The Berlin School of Library and Information Science has had a theoretical look at the way proofreading is organised at Language Science Press, resulting in a BA thesis by Lole Westedt entitled
Community Proofreading am Beispiel Language Science Press: „Gratis-Korrekturlesen“ oder auch inhaltlich anreichernd?
[Community proofreading as used by Language Science Press: Only cost-free copy-editing, or also additional improvement of content?]
This study evaluates in how far the way we integrate the community in the proofreading of our books via PaperHive can be seen as a type of (content) open review, and what types of community comments we find (typos, wording, specialist suggestions). We have described our approach to community proofreading in a couple of blog posts:
- Axes of Open Review
- Open authoring as the obvious next step in open publishing
- Document life cycles and fluid publication
- Experiences with open review and community proofreading
- What it means to be open and community-based
This thesis by Lole Westedt puts our efforts in a broader context and finds that, actually, what we call “Community Proofreading” meets 6 out of 7 criteria of Ross-Hellauer‘s list of Open Review dimensions:
- Open identities: Authors and reviewers are aware of each other’s identity
- Open reports: Review reports are published alongside the relevant article.
- Open participation: The wider community are able to contribute to the review process.
- Open interaction: Direct reciprocal discussion between author(s) and reviewers, and/or between reviewers, is allowed and encouraged.
Open pre-review manuscripts: Manuscripts are made immediately available (e.g., via preprint servers like arXiv) in advance of any formal peer review procedures.
- Open final-version commenting: Review or commenting on final “version of record” publications.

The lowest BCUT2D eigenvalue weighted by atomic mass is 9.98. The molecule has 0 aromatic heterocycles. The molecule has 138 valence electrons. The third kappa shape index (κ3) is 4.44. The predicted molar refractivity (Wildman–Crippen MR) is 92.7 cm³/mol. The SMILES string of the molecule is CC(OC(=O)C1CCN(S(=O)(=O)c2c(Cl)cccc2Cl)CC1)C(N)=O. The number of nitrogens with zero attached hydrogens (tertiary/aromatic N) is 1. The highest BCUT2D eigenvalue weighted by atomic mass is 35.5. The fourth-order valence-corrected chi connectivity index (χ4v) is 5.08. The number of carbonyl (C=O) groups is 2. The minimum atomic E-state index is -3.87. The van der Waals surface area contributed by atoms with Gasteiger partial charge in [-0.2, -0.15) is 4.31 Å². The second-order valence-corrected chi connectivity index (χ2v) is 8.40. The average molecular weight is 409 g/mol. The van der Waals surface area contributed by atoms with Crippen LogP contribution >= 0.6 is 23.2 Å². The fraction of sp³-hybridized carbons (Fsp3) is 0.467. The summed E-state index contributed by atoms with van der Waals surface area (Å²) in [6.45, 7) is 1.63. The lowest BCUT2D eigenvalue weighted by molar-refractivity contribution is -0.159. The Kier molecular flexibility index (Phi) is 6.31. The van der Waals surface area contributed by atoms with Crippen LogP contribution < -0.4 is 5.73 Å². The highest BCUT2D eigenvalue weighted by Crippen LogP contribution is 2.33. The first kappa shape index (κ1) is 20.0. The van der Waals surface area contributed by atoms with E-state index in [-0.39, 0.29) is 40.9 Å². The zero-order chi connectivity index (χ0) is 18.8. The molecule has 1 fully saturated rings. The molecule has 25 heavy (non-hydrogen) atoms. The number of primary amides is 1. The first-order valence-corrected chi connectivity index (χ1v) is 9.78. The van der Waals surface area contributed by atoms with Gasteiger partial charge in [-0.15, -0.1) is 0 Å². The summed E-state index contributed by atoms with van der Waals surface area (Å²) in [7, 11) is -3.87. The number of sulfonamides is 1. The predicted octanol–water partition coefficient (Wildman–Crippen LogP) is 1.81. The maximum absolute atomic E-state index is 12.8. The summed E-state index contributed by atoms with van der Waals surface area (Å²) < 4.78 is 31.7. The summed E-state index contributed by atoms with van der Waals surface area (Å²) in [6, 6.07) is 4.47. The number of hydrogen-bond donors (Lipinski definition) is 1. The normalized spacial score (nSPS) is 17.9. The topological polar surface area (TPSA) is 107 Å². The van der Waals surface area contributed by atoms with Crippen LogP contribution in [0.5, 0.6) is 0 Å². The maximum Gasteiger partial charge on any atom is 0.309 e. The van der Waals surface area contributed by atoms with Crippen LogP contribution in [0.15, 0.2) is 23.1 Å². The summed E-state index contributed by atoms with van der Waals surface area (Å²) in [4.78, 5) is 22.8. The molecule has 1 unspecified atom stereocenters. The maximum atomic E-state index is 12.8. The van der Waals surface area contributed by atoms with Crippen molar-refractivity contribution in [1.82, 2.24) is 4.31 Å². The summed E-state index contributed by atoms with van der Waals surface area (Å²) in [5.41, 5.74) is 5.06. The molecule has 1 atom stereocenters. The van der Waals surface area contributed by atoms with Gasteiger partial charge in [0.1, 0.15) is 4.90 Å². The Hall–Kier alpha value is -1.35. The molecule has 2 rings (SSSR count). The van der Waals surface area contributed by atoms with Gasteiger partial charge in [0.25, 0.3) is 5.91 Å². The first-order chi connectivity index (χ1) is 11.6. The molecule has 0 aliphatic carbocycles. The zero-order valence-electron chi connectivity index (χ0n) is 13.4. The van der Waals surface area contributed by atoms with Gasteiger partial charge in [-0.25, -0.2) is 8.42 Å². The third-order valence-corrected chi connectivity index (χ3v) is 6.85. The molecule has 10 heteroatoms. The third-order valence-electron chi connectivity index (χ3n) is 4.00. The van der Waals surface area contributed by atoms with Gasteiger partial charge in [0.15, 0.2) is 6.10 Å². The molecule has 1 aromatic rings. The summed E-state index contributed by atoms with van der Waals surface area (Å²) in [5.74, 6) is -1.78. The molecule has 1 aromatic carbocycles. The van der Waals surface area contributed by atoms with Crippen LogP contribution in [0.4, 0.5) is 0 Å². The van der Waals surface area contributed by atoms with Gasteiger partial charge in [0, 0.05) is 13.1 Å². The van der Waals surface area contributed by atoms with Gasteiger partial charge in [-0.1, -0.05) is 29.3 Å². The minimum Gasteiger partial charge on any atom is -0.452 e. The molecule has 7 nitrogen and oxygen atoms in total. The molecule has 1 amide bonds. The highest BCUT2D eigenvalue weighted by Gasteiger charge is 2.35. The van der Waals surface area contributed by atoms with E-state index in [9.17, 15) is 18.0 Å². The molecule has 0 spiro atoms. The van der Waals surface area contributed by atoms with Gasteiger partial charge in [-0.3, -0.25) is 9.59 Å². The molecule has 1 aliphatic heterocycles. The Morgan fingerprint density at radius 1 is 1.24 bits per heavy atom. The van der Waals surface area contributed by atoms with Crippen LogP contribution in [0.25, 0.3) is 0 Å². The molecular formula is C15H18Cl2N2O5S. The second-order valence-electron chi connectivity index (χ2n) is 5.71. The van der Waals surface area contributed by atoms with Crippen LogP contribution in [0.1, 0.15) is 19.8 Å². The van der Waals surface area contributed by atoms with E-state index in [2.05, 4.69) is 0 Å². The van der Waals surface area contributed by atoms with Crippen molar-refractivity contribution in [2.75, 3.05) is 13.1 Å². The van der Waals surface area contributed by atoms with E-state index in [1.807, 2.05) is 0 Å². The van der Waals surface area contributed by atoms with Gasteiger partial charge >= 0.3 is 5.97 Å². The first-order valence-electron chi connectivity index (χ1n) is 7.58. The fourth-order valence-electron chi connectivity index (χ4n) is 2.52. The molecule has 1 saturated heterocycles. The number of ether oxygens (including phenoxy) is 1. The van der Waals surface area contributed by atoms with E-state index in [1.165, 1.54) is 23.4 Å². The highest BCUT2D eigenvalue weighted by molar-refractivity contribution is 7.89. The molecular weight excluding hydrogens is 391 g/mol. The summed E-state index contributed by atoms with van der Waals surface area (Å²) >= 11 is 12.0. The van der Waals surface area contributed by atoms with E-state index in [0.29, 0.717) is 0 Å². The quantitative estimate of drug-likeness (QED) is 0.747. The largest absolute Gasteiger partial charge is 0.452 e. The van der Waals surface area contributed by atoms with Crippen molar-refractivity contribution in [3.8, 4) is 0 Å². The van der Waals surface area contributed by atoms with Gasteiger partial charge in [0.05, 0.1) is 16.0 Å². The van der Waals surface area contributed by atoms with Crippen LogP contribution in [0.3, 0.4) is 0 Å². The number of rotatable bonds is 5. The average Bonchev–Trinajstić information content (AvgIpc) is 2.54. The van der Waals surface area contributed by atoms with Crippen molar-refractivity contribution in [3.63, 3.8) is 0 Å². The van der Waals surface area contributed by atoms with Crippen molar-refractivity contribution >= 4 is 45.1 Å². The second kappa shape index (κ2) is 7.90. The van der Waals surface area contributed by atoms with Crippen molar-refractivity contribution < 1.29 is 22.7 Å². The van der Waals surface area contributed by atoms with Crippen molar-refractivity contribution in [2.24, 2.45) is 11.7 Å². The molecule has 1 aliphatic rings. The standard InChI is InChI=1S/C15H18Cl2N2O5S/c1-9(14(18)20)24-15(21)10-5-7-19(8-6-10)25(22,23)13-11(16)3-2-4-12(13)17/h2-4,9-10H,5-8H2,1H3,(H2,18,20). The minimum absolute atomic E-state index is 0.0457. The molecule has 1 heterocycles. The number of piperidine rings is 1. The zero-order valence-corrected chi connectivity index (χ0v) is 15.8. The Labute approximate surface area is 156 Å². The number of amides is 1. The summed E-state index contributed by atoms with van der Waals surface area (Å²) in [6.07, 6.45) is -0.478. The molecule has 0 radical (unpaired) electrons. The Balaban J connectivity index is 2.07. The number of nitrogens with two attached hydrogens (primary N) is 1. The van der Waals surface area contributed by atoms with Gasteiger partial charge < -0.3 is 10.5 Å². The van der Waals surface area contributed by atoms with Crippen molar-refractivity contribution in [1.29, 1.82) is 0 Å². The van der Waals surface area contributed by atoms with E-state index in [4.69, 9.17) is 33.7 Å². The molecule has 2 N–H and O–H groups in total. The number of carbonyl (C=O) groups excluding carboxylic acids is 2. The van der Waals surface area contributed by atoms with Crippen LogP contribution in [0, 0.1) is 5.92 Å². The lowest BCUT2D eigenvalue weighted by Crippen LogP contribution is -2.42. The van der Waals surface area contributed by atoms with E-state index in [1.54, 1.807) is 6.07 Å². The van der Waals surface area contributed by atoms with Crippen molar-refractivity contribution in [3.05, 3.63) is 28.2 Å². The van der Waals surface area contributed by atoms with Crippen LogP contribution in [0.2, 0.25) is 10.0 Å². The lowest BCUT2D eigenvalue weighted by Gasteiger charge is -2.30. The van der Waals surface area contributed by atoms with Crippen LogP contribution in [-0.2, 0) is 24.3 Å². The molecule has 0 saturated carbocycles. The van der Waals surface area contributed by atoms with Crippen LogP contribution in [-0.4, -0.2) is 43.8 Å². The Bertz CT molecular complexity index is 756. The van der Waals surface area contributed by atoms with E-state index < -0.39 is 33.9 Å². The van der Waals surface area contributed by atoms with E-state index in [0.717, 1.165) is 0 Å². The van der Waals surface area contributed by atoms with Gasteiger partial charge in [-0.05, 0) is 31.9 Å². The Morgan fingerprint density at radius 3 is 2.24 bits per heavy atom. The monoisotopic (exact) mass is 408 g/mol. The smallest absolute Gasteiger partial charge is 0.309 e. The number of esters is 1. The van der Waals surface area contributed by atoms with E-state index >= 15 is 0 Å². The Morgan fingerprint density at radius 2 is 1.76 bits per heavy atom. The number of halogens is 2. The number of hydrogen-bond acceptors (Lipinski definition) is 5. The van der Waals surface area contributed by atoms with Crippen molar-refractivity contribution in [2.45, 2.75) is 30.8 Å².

- Open platforms: Review is de-coupled from publishing in that it is facilitated by a different organizational entity than the venue of publication.
Westedt then had a look at a sample of 10 books, from which she selected 1 chapter each and analysed the comments she found.
In total 15 (7 female, 8 male) proofreaders contributed, with affiliations in Germany, Switzerland, Poland, the Netherlands, France, Italy, Spain, Portugal, Sweden, USA, and Australia. This is a nice and diverse set of countries. They made a total of 381 annotations in those 10 chapters, averaging 1.67 annotations per page. Westedt sorted the comments into the following categories;
Most of this is not surprising, but the relevant part are the 25 comments relating to content (6.56%), which, according to Westedt, would not have been expected in a normal copy-editing process. These comprise suggestions for alternative translations of Chinese; an additional reference to literature which was missing; or the request to provide another example altogether since the example chosen simply did not prove the point.
Her conclusion is, then: 1) Our community proofreading is actually a type of open review and 2) it contains significant parts of content quality assurance and goes beyond normal copy-editing. This is in line with the observations Stefan Müller made some time ago. She also finds that the heterogeneous pool of proofreaders from diverse backgrounds and countries leads to a diversity of comments which reflects the future readership (and the problems future readers might encounter) better than what could be expected from a single proofreader.
You can read the thesis on PaperHive, and, with form and content in tune, you can openly comment on the results there as well. Of course, more general comments are always welcome in the comments section of this blog post.